Good King Leonardo has decreed that the occult is our theme for this week, with reviews of three new comic books that have spooky, occult themes:
Kolchak: The Night Stalker Files
Christopher Mills: Writer
Jaime Martinez: Art
Jason Jenson: Colors
Moonstone Publishing has just released issue #1 of Kolchak: The Night Stalker Files, written by Christopher Mills with art by Jaime Martinez and colors by Jason Jenson. The series is based on the cult favorite 1974-75 television show The Night Stalker, starring Darren McGavin as Carl Kolchak, a newspaper reporter who investigates occult and paranormal phenomena every week on the show. I was a huge fan of the t.v. series, which pioneered the idea of combining a noir detective atmosphere with horror/occult themes, and is considered the groundbreaking series which laid the path for such later shows as The X-Files and Fringe to evolve.
The issue #1 tale begins with Kolchak receiving a tip regarding many disappearances of actresses over the previous few years who acted in a string of B-horror movies filmed by a small Hollywood horror film company. Kolchak investigates, with the plot leading him to discover a sleazy Hollywood producer who has used an occult spell to summon an actual demon for the monster scenes in his successful film series. Naturally, the demon needs human meat to survive in our world, which the producer supplies from his cast of young unknown starlets. As in the t.v. series, the episode peaks with a dramatic action scene in which Kolchalk saves himself from death and also saves the day. And just like the t.v. series, the authorities don't believe a word of Kolchak's adventure and he moves on to another big city (looks like Miami for the setting of next month's issue #2) to investigate his next paranormal tip.
This is a wonderful comic book adaptation of the iconic t.v. series, enjoyable for old fans such as myself and newcomers alike, for a few reasons. The narrative style of writer Chrisopher Mills is both a perfect homage to the voice-over narrative of the t.v. series as well as the perfect vehicle for delivering this type of noir-occult tale in comic book form. The result is enough story progression to fill two comic book issues, providing lots of fun entertainment reading in just this one issue. The art is also very effective and appropriate for this particular type of tale, with the right blend of noirish colors, graphic style and panel lay-outs. And just like the t.v. show, there's a fun blend of quality story seriousness and old-school horror cheesiness so that we have equal elements of tension, excitement and humor, all resulting in a very fun comic book read.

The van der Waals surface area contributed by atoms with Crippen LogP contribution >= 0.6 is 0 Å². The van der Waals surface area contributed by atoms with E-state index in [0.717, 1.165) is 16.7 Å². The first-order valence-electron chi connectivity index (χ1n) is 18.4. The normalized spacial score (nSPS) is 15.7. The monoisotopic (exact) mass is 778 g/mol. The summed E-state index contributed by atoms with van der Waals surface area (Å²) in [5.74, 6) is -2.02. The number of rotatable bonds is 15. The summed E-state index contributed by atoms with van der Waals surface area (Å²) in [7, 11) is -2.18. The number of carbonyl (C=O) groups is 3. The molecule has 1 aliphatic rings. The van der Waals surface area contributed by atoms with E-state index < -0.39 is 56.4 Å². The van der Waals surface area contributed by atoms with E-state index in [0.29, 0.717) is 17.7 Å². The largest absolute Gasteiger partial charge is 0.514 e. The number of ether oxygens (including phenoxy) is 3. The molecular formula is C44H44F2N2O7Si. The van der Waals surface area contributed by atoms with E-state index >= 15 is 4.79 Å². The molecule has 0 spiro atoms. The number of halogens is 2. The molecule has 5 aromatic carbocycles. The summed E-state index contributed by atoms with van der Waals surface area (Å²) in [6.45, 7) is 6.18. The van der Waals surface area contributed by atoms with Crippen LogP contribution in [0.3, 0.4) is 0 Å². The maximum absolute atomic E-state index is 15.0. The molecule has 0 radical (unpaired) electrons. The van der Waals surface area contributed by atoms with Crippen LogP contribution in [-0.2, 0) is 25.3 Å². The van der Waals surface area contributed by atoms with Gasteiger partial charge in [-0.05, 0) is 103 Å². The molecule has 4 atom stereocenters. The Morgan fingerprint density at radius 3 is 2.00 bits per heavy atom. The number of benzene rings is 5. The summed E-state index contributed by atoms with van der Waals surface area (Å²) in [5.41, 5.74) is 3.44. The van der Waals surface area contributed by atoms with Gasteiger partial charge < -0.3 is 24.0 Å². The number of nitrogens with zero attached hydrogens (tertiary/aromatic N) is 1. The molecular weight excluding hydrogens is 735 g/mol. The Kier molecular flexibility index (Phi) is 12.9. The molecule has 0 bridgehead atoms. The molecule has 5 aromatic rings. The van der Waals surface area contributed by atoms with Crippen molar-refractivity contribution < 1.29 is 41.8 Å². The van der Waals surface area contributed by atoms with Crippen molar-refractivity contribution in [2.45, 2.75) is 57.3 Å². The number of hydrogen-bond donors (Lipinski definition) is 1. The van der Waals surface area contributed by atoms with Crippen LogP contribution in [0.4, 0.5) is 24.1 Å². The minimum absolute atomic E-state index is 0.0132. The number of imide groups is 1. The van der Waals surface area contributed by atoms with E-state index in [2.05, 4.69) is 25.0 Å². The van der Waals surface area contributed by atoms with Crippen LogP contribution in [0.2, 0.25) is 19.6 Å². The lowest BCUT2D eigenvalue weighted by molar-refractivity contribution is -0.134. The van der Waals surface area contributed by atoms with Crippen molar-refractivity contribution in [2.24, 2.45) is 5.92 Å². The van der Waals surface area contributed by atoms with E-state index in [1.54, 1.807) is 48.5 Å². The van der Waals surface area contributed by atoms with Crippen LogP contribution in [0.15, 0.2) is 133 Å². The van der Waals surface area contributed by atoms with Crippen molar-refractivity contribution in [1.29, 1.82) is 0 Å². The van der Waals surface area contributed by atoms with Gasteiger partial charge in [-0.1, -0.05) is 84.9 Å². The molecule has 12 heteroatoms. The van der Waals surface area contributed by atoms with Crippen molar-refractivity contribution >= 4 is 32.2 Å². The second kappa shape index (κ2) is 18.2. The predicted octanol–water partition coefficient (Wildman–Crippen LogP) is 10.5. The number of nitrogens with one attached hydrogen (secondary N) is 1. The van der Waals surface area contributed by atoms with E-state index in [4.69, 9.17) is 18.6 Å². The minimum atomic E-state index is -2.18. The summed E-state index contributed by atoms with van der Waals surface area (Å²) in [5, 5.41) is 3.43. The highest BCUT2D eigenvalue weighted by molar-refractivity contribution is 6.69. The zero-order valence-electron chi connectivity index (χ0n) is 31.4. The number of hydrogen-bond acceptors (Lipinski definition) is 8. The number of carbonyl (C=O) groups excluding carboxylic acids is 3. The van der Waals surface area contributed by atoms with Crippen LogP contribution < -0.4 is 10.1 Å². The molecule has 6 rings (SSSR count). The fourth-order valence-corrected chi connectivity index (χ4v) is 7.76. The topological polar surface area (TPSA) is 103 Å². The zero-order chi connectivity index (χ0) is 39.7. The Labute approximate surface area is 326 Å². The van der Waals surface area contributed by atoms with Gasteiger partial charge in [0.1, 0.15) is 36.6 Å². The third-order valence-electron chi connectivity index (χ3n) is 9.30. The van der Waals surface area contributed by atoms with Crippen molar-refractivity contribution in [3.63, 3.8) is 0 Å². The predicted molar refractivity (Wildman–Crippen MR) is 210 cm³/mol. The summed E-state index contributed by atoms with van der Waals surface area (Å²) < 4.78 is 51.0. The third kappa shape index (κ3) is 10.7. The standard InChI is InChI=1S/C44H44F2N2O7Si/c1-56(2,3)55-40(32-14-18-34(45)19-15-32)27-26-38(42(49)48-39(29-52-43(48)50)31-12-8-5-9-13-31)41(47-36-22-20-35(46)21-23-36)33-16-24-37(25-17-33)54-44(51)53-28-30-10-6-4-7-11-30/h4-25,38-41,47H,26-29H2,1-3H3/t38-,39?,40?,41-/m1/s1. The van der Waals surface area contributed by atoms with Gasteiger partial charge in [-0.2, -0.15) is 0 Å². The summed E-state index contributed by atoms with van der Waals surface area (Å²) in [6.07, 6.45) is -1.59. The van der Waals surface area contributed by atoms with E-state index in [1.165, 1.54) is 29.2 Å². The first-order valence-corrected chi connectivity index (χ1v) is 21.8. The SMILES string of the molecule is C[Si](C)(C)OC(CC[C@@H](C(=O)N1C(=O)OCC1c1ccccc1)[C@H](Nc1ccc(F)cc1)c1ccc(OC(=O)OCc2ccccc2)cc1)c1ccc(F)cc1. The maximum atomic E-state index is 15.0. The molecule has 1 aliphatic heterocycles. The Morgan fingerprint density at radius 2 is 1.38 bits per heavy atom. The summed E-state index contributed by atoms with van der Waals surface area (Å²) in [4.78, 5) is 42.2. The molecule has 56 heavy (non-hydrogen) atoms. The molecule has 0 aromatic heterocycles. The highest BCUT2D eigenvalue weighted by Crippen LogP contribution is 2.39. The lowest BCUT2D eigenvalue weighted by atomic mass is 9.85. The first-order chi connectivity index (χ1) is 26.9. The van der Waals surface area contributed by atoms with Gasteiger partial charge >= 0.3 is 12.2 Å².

So a definite thumbs-up recommendation to read this dead-on (no pun intended) comic book version of a wonderful t.v. show that pioneered the occult genre of television. I own a dvd of the one and only first season of the show and it still holds-up in 2010 as great entertainment, so you also might want to speak to the good staff at That's Entertainment about ordering a dvd of the series from them, too!
Madame Xanadu #29
Publisher: D.C. Comics
Matt Wagner: Writer
Amy Reeder: Pencils
Richard Friend: Inks
Guy Major: Colors
DC Comics has just released the final issue, issue #29, in its Madame Xanadu title. I wrote some enthusiastic reviews of the Eisner Award-nominated first multi-issue story arc of this title, followed by a disappointed review a few months back of the recent declining quality of this title. For the uninitiated, the good Madame Xanadu is the occult seer based in New York City, who began life as Nimue, an enchanted forest nymph in Arthurian England. In the extremely-creative hands of Matt Wagner and Amy Reeder, Madame Xanadu experienced amazing and often emotionally-moving adventures at various key points in world history, leading her though the chronology of this title to present-day New York. Along the way she had some surprising and very entertaining interactions with key superhero figures in the DC Golden Age universe, along with a continual and often-strained relationship with The Phantom Stranger.
The story in this farewell issue is entitled "The Advent Of Tomorrow," and reunites series creator Matt Wagner with the original series penciler Amy Reeder. The plot has three segments. In stage one, we follow the interactions between Madame Xanadu and college student Charlotte Blackwood, as the Madame trains the young, gifted apprentice seer in the ways of occult divination as a means to help people. The mid-section of the plot shifts the focus to the Madame visiting Barbara, a now-elderly and very troubled woman from a previous story series in this title. Their interaction focuses on the subject of faith, as the Madame attempts to convince Barbara that her visions forsee a better life for her old and embittered friend. And the third segment of the storyline brings The Phantom Stranger back into the Madame's life for the first time in many decades. I don't want to spoil any of this wonderful reunion of the pair, save to say that it interconnects Madame Xanadu with much currently happening and planned by DC in the Brightest Day event series.